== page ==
THE UYOMBO GIRLS: ‘ is it a girl school or a den of prostitutes”

After following with open eyes the activities and behavior of the students from Uyombo girls, one is left to wonder whether parents and Guardians of these vulnerable girls take note of the many factors that predispose their girls to prostitution which eventual leads to either :’ Un wanted pregnancies,ST I’s infections and untimely death from unsafely secured abortions.

Driven by the nagging need to improve the capacity data of Matsangoni Ward Team  ‘KIMACAPRODA’ made the following analyzed observations.

-The students from Uyombo girls most of them  commute from as far as “mkangagani-Mkongani” to Uyombo girls school a distance that cost  one hundred and fifty Kenyan shillings (ksh150), that means a student must at least part with three hundred Kenyan shillings every day if she is to catch lessons in the morning and reach home before twilight in the evening, a biting expense that most parents can not meet,leaving these poor girls at the mercy of the mercy-less  the notorious Boda boda operators.

We therefor urge all the relevant Agencies to come in a round table led by the B.O.G OF THE SCHOOL TO RESCUE THIS POOR GIRLS.

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4 thoughts on “THE UYOMBO GIRLS: ‘ is it a girl school or a den of prostitutes”

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  1. Hi, my names are Isaac kalumeh Charoh, an aspirant for the Kibarani Ward MCA seat.

    I have lately visited different schools, talking to the PTA and BOG committees within the ward discussing pertinent educational issues as i gather some baseline data on the current situation, though sometimes i visit schools without my ward to do the same for comparison purposes. Am still in consultations with various stakeholders within my ward to come up with sustainable ways of improving the situation and education standards, regardless of the many challenges existing. I happened to visit Uyombo, Katana Ngala, Chumani and Ngerenyi secondary schools and the Uyombo scenario is so peculiar and absurd, not because of the distance, bodaboda riders or the lack of fares to school for the girls, as you point it out, but so many other genuine factors contribute to the experiences the girls pass through as they strive to overcome the many challenges they have to go through as they seek the all-important education and knowledge which we all know is the key to a bright future for all. I think calling those girls ‘prostitutes’ is an over-reaction, ignorance and insensibility on the writer’s part, otherwise, the girls are just victims of circumstances.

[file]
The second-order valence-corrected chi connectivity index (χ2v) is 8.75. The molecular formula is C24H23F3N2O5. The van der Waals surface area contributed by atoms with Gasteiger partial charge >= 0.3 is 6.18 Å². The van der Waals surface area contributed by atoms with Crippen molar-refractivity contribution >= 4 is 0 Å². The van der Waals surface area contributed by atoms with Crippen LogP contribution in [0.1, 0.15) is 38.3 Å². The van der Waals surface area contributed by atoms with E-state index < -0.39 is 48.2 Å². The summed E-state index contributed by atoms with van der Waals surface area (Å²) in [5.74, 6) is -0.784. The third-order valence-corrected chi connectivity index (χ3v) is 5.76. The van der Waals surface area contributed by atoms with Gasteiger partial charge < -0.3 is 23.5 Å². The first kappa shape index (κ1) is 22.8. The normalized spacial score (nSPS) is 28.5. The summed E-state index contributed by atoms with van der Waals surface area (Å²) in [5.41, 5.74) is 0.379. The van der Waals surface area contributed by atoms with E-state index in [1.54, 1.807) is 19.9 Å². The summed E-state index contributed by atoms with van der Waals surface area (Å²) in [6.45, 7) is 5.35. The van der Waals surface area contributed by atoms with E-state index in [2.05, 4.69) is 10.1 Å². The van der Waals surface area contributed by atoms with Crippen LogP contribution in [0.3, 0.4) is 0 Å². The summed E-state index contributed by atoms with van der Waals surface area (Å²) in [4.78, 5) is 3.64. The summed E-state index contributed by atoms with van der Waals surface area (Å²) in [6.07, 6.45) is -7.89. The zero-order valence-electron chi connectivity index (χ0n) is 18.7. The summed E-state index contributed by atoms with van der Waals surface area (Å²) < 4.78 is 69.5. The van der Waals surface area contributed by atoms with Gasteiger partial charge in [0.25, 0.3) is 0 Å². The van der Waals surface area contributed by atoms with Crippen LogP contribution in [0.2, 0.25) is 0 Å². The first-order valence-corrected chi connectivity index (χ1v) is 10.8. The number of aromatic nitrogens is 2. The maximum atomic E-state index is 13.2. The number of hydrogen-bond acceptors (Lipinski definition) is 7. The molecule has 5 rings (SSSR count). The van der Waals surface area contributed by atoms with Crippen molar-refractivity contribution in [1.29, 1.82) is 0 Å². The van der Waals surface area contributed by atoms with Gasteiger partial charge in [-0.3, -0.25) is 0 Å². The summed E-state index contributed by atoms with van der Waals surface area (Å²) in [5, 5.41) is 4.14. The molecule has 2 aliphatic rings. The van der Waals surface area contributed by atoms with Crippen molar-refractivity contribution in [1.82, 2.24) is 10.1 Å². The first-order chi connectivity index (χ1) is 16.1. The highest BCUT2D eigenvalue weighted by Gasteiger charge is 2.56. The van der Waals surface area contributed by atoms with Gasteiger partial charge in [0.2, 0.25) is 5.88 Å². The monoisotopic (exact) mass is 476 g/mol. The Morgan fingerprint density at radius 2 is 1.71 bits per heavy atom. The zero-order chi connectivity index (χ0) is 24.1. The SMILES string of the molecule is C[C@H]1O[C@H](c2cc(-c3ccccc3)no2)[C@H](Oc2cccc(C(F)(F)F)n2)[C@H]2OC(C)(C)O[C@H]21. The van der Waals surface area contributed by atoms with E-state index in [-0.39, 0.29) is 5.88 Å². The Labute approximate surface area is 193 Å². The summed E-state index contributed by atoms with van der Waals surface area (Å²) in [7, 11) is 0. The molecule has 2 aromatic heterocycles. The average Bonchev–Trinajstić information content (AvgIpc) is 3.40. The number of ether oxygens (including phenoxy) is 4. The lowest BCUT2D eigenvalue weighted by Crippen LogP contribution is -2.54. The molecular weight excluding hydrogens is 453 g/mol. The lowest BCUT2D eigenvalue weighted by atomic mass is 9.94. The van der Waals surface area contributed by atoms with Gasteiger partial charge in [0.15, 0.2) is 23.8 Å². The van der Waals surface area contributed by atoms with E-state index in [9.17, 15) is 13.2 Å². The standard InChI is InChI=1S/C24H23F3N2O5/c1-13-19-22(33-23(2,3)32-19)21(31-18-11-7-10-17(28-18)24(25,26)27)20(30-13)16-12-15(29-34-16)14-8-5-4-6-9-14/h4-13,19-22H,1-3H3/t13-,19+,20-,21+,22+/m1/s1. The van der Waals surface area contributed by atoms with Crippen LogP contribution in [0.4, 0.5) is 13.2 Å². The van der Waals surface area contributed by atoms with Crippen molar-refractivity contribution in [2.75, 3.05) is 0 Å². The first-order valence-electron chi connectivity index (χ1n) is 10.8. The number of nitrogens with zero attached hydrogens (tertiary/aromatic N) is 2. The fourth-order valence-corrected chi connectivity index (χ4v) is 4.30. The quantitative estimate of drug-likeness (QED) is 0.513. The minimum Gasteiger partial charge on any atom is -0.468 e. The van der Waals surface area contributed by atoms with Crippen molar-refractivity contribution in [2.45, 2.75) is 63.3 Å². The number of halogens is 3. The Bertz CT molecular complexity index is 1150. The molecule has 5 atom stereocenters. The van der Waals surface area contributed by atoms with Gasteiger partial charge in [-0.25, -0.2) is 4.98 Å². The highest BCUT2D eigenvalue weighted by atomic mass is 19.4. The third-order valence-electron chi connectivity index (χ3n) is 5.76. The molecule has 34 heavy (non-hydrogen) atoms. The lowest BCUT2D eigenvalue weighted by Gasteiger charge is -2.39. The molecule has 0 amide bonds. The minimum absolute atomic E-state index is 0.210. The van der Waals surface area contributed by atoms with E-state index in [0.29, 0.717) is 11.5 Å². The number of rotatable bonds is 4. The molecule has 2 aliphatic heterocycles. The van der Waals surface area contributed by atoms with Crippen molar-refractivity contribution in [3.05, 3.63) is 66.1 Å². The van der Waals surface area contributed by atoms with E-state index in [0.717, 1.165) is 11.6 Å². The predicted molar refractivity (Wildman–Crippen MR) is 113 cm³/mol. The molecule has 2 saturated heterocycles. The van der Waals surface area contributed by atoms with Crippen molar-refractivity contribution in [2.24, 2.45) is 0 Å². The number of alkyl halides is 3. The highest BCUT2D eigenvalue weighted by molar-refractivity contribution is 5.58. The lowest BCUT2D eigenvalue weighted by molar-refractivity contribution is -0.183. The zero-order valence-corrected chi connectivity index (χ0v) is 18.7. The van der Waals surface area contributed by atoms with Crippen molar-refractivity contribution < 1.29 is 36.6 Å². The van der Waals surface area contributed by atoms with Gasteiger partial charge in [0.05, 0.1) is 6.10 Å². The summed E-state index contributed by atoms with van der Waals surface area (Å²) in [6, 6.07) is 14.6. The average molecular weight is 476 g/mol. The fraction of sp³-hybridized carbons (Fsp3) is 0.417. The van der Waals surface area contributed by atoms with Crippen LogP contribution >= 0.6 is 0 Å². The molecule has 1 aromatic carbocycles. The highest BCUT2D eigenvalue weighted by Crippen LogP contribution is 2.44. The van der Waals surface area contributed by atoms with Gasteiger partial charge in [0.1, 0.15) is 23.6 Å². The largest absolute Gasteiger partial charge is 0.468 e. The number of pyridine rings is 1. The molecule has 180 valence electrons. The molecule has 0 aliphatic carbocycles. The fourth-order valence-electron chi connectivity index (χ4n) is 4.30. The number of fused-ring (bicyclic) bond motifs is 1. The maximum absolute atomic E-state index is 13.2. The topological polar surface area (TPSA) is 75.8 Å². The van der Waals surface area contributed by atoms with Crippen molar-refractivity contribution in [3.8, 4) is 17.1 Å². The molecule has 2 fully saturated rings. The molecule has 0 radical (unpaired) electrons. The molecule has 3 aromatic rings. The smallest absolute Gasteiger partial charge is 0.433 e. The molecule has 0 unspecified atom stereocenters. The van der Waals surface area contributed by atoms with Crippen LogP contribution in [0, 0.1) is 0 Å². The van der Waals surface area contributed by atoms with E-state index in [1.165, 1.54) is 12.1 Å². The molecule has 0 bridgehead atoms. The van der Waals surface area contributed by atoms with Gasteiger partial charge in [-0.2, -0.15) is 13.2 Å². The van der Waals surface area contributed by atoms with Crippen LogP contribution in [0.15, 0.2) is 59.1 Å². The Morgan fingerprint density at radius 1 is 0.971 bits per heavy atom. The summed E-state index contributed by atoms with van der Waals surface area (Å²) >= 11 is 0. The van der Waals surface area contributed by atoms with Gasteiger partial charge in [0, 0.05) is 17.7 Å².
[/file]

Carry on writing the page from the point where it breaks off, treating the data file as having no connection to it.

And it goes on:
The writer’s scope on this whole matter is a bit narrow and confined to few factors. My advice is that extensive research has to be undertaken before such conclusive articles are published. I had a one-on-one with the headmistress, who is just 6 months old at the school, and a couple other teachers too. The student’s is a sorry state of affairs availed by a myriad of factors which include but are not limited to the following;

    1. The location of the school [secluded]